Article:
Strategic Insights: Thinking Strategically About Latin America and the Caribbean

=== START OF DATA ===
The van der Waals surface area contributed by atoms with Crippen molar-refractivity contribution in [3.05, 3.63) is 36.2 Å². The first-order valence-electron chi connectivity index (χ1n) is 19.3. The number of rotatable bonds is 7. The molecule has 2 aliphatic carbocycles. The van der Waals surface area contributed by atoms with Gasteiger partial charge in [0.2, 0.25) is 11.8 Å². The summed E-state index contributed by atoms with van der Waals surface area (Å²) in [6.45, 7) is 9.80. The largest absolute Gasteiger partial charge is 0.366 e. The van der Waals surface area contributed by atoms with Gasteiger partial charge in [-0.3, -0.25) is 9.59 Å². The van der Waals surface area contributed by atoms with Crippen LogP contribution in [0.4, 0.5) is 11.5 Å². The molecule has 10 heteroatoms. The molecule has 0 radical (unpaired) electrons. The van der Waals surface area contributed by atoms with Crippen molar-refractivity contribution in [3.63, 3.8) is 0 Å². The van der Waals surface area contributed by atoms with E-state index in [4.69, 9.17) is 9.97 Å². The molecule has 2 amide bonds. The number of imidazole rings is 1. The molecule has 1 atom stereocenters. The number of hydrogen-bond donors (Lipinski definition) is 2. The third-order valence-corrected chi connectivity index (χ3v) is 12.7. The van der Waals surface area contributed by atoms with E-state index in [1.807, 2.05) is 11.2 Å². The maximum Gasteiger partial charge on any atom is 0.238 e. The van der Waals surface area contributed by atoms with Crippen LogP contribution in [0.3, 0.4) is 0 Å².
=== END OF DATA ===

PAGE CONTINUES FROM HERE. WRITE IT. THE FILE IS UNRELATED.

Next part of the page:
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Dr. R. Evan Ellis In the 2016 U.S. presidential debates, as on other occasions, the theme of Latin America and the Caribbean was remarkably absent. Important events in the region occasionally insert themselves into the U.S. consciousness through the mainstream media, including: the arrival of thousands of Central American child refugees at the U.S. border; the U.S. re-establishment of diplomatic relations with Cuba; the impending collapse of Venezuela; and the Colombian public’s rejection, on October 2, 2016, of the agreement between the government and the Revolutionary Armed Forces of Colombia (FARC). Yet even with its geographic connectedness to the United States, and although Latin America eclipses even China and Asia as the U.S. principal foreign trading partner, and despite the fact that more U.S. residents have family in the region than any other part of the world, Latin America, and the Caribbean continue to be remarkably absent from the U.S. strategic and foreign policy discourse.1 Part of the job of the U.S. Army War College is to educate future military leaders and prepare them for higher command, including thinking about the global strategic environment within which U.S. forces operate and how that environment is evolving. A range of security-related issues compete for the attention of U.S. leaders, from the Islamic State in Iraq and Syria (ISIS) and instability in the Middle East, to the nuclear and ballistic missile threat from North Korea, to Russian belligerence toward the West in the Ukraine and elsewhere, to a recalcitrant Iran now re-connected with global financial and commercial markets, to the ever greater presence of the People’s Republic of China in world trade and its increasing willingness to assert its interests, to non-traditional threats, including the Zika virus and other emergent diseases, cyberthreats, potentially disruptive new technologies, and even the emergence of space as a theater in which multiple U.S. rivals now operate. To be frank, the space that Latin America occupies in the agenda of senior U.S. military leaders is limited at best. Within the U.S. Army, there are talented people who serve in Latin America-focused assignments in the Pentagon, U.S. Army South, U.S. Southern Command, U.S. Special Operations Command 7th Group, National Guard State Partner Programs (SPPs), and within the individual security cooperation offices (SCOs) of the U.S. embassies in Latin America, among others. However, the number of Latin America-focused U.S. Army personnel is small compared to the number of personnel focused on other areas, such as the Middle East, Asia, Africa, Europe, and, of course, the U.S. homeland. The Strategic Importance of the Region. Let's be clear. Although it is possible to postulate scenarios in which terrorists, rogue governments, or foreign powers pose a threat to the United States from Latin America and the Caribbean, by comparison to the rest of the world, the region is at peace and arguably does not present the same near-term existential threats to the United States as those found in other regions. Yet, therein lies the misunderstanding. The absence of a near-term existential threat from Latin America and the Caribbean does not make it any less strategically important for the United States. Its strategic importance stems from its unique and inherent potential as both a vulnerability and as an opportunity to support the effectiveness of U.S. engagement in the globally interconnected world. As noted previously, there is arguably no region (including Asia) upon which the United States is more dependent for its prosperity and security, and with which it is more closely tied through bonds of family, than Latin America and the Caribbean. In terms of trade and investment, from manufacturers to the food Americans put on the table, there is no region for which disruption of commerce with the United States could do more damage to our economy and the everyday lives of Americans....

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